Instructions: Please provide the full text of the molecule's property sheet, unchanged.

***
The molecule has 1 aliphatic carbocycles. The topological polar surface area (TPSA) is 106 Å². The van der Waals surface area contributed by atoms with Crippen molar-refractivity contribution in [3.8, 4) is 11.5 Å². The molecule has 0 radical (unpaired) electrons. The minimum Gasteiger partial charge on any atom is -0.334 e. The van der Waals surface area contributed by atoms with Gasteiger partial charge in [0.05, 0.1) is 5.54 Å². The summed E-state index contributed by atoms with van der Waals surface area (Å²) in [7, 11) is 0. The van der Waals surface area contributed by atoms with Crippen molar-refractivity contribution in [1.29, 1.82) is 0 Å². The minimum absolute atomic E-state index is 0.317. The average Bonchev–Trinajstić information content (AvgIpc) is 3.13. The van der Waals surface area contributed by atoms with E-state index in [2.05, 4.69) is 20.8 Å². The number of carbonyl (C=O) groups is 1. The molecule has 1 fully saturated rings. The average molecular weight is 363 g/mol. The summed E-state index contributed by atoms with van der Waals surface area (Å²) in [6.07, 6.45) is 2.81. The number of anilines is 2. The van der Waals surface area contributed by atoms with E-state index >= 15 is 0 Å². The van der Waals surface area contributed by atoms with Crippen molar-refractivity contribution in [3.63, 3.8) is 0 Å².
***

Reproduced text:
The molecule has 1 aliphatic carbocycles. The topological polar surface area (TPSA) is 106 Å². The van der Waals surface area contributed by atoms with Crippen molar-refractivity contribution in [3.8, 4) is 11.5 Å². The molecule has 0 radical (unpaired) electrons. The minimum Gasteiger partial charge on any atom is -0.334 e. The van der Waals surface area contributed by atoms with Gasteiger partial charge in [0.05, 0.1) is 5.54 Å². The summed E-state index contributed by atoms with van der Waals surface area (Å²) in [7, 11) is 0. The van der Waals surface area contributed by atoms with Crippen molar-refractivity contribution in [1.29, 1.82) is 0 Å². The minimum absolute atomic E-state index is 0.317. The average Bonchev–Trinajstić information content (AvgIpc) is 3.13. The van der Waals surface area contributed by atoms with E-state index in [2.05, 4.69) is 20.8 Å². The number of carbonyl (C=O) groups is 1. The molecule has 1 fully saturated rings. The average molecular weight is 363 g/mol. The summed E-state index contributed by atoms with van der Waals surface area (Å²) in [6.07, 6.45) is 2.81. The number of anilines is 2. The van der Waals surface area contributed by atoms with E-state index >= 15 is 0 Å². The van der Waals surface area contributed by atoms with Crippen molar-refractivity contribution in [3.63, 3.8) is 0 Å².